On March 1, 2009, Yusak Pakage, another political prisoner who is related to Ferdinand, asked Sihombing why he had beaten Tabuni. Sihombing responded by hitting Pakage in the face, breaking his glasses and cutting his forehead. Several prisoners intervened to defend Pakage. That night, led by Warden Ayorbaba, guards moved eight prisoners, including Pakage and a student leader, Selphius Bobbi, into a small isolation cell, where they were kept for three nights. The guards reportedly beat Bobbi. Other guards entered detention blocks and beat many prisoners indiscriminately, witnesses said. Witnesses told Human Rights Watch that some of the guards appeared to be drunk.
Guards also reportedly beat with iron bars two prisoners who had delivered water and food to Pakage while on kitchen duty, unaware of an apparent order not to feed him.
On May 11, a guard beat a prisoner for possessing a mobile phone, causing severe bleeding from his left ear. As a result, the prisoner lost partial hearing in that ear. According to witnesses, the same guard beat two other prisoners who had used the mobile phone. The guard forced one of the prisoners to put his hand into boiling water. The identity of some of those making the reports is being kept confidential to protect them from retribution.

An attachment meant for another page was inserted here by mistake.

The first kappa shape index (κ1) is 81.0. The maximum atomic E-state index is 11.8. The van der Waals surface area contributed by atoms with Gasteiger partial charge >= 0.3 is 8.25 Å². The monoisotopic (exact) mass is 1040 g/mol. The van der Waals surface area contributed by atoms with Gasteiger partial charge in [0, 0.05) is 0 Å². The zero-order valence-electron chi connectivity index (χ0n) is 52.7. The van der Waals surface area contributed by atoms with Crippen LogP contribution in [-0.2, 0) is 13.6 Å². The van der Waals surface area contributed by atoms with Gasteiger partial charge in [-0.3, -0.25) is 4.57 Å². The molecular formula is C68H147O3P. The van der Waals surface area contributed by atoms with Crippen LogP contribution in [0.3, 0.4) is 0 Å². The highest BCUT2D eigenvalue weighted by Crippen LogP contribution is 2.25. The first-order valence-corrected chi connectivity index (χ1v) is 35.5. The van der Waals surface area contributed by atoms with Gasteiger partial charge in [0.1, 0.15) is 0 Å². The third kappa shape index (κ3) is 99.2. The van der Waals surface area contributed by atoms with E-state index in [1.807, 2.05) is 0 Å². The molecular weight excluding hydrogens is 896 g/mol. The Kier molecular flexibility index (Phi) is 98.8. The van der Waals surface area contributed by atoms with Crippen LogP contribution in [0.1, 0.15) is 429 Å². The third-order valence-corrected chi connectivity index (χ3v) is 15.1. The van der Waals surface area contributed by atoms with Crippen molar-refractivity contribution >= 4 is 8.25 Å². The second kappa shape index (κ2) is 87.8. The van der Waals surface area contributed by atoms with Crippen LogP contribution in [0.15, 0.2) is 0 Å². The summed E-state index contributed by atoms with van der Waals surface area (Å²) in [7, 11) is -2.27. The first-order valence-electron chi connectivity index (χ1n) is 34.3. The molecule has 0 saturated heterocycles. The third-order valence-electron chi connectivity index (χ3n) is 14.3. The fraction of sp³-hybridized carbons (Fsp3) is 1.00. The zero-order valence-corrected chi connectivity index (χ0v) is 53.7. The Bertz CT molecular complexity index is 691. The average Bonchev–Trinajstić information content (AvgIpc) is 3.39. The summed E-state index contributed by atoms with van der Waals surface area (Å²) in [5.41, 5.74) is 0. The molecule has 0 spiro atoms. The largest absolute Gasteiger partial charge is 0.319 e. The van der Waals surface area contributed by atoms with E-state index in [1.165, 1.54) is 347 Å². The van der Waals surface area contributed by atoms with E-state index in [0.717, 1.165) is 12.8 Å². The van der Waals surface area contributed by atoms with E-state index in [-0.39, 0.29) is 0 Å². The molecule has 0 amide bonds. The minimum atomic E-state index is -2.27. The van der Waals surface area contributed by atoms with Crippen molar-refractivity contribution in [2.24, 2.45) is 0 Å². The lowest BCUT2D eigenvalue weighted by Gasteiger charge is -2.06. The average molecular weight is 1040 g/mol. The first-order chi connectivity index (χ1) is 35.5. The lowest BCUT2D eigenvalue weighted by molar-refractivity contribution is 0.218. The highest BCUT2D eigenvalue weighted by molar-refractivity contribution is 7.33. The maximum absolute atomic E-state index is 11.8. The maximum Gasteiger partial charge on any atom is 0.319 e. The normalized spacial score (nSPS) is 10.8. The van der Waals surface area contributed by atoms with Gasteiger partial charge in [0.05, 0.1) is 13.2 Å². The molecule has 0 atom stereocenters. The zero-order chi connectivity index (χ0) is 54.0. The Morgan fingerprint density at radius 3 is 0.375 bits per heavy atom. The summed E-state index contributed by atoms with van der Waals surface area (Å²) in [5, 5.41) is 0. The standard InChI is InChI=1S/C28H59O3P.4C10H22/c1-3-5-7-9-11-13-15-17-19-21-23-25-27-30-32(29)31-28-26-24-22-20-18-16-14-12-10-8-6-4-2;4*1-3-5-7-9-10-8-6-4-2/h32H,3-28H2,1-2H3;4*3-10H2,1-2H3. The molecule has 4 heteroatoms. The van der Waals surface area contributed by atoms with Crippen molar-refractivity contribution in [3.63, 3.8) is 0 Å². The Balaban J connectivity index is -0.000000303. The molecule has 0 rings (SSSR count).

Efforts to Lodge Complaints Fruitless
Indonesia's Rehabilitation Law No. 12/1995 sets out procedures for prisoners to complain about mistreatment in prison. Prisoners are to report abusive guards to the prison warden. If the warden is involved, they can report the case to the provincial office of the Ministry of Law and Human Rights in Jayapura. In such cases, criminal action can be brought against the officials involved, and the prisoners are entitled to legal representation.
Prior to Ayorbaba's posting as warden, prisoners and their relatives often reported abuse by guards to the Ministry of Law and Human Rights, but no action was ever taken. Prisoners say they have stopped reporting abuses because they lack faith in the system, and because Ayorbaba had worked in that office before his promotion so they feared retribution if they spoke out.